Thread Number: 81496  /  Tag: Detergents and Additives
Has Tide Products Been Reformulated
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Post# 1055322   12/23/2019 at 23:48 (270 days old) by DavidBlazor (Astoria Oregon)        

Has Tide products been reformulated? I use Tide with Bleach Powder for towels, bedding, Whites and use Liquid Tide Original Scent for all the clothes. I use the detergent very sparingly in a Kenmore Elite front load washer and noticed the washer struggling to drain and that the washer is full of foam. I am able to get the foam down by adding downy. This issue has just started and have used Tide products for years without any problems of sudslocking. I did experience this problem when using Gain powder detergent in our Speed Queen Front Load washer. Living on the Oregon Coast we do have relatively soft water but am now just seeing this issue of suds locking. I also noticed the washer adding water to during the drain cycle trying to flush the pump out and the washer is NOT giving any codes to look for system failure. The Tide is labled HE for top and front load washer use. Any advice is appreciated.


Post# 1055343 , Reply# 1   12/24/2019 at 06:59 (270 days old) by retro-man (nashua,nh - boston,ma)        

I thought I had picked up a box of concentrated Tide which I don't think there is that version. My normal dosage seemed to be way too much. Maybe a half a cup in a top loader, 10lb version. Down to about a 1/3 cup per load now and the suds are more controlled. Still doing double rinsing to make sure previous loads are rinsed out.


Post# 1055344 , Reply# 2   12/24/2019 at 07:47 (270 days old) by mrboilwash (Munich,Germany)        

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The most logical approach addressing the problem would be using less detergent.
If you notice a drop in cleaning ability by using less which is actually not that easy to tell because laundry sins like severe underdosing might only show after repeated washings, then you could try adding a little suds suppressor.

Fabric softener added to the wash cycle is ok as an immediate remedy in an emergency of oversudsing, but I think it should not be part of a regular laundry routine because the anionic surfactants of the detergent form an insoluble precipitate with the cationic surfactants of the fabric softener.

A better solution seems to add a little bit of real grated soap like Ivory or a similar bar soap or flakes and see where it gets you. This is what most detergent manufacturers do already. The downside is that you need a little bit of water hardness to make a soap based suds suppressing system work.

A safe bet would be adding a little silicone oil to the wash cycle. This would knock down the suds even in the softest water conditions. Detergent manufacturers do this as well often in combination with soap. The downside is that silicones are not easily biodegradable and maybe the costs.
Single use packages of pure silicone oils can be purchased in any adult store sold as personal lubricants. Perfect to give it a try first. I`d start with a drop or two and see what it does. Wouldn`t add it to the detergent dispenser, directly into the drum seems a better option.

Post# 1055354 , Reply# 3   12/24/2019 at 09:44 (270 days old) by imperial70 (MA USA)        
1 to 2 tablespoons

In my front loader. Any more than that and there is trouble.

Post# 1055380 , Reply# 4   12/24/2019 at 13:45 (269 days old) by RP2813 (Sannazay)        

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I had this problem in our FL machine as soon as Gain powder started to be labeled "for both" types of machines.  It was only a matter of time before P&G applied this same sudsy formula to Tide.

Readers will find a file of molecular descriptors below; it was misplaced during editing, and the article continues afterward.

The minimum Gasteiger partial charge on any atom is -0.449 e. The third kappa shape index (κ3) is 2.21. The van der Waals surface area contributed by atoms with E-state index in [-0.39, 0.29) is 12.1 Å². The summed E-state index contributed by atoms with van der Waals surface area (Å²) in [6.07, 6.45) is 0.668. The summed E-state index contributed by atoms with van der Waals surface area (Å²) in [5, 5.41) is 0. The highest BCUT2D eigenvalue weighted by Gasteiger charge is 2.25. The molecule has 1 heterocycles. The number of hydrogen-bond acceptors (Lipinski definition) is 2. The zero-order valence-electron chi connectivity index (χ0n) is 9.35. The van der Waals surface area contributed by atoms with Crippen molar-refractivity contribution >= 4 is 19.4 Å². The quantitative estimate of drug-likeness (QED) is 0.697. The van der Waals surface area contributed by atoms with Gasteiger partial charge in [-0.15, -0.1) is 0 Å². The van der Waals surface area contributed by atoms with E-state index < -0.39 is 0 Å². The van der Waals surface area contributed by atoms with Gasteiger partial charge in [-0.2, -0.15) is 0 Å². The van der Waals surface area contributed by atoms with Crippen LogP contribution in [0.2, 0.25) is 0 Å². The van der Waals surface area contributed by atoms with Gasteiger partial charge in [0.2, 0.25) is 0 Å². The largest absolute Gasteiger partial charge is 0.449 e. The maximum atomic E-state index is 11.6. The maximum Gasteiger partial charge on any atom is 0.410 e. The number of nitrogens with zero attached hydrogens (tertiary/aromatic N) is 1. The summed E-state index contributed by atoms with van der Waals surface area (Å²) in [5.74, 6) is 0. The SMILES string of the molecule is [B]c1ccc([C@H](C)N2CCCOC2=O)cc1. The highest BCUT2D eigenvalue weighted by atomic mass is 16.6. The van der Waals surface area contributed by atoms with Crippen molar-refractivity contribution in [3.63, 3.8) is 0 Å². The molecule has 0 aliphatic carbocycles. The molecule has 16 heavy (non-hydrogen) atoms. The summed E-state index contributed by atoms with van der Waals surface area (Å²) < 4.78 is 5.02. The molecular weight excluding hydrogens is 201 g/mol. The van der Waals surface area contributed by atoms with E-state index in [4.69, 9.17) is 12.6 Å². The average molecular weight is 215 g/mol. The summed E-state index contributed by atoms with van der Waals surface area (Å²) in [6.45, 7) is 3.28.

I used dollar store fabric softener to knock down the suds in the wash cycle.  IIRC, I may have even used de-foamer for our hot tub a time or two.   You might try adding borax.  It tends to reduce suds.


I've given up on powders.  They're not truly HE anymore and I've accepted that  liquids have come to dominate the laundry detergent landscape.

Post# 1055383 , Reply# 5   12/24/2019 at 14:07 (269 days old) by DavidBlazor (Astoria Oregon)        
adding borax

This is also a laundry room staple in our home. If we don't have borax i use washing soda as it helps remove most odors and in my opinion the clothes are cleaner.

Post# 1055624 , Reply# 6   12/26/2019 at 12:57 (267 days old) by lakewebsterkid (Dayton, Ohio)        

Yes, they did reformulate. I have not had a sudsing issue. However the scent is unbearable and sticks around. Whoever is in charge of P$Gs scent department at Tide is doing a horrible job.

Post# 1055630 , Reply# 7   12/26/2019 at 13:35 (267 days old) by bradfordwhite (space coast)        

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They don't taste the same either.  ....I don't know.... plastic is kinda chunky......

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Post# 1055694 , Reply# 8   12/27/2019 at 07:51 (267 days old) by Iej (Ireland)        

I hope they don't decide to reformulate Ariel Pods in Europe now too. They smell very nice at the moment. I think the formulation is controlled by P&G Europe in France though, which is where most of their pods and liquids for Western and Northern European markets seem to come from.

I remember that time they redesigned the scent of Ariel powder quite a while ago now, and it was so strong it gave me a headache. I couldn't even tolerate a box being in the house.

I'd love to know what these companies are thinking with these new scents. For a while Ariel powder smelled a bit like a weird pine air freshener with a slight undertone of banana to my nose anyway.

The current Ariel pods in this market seem to have a fresh almost herbal smell, but it is a scent I would associate with fresh laundry and not crazy overpowering. So, for now, it's not too bad.

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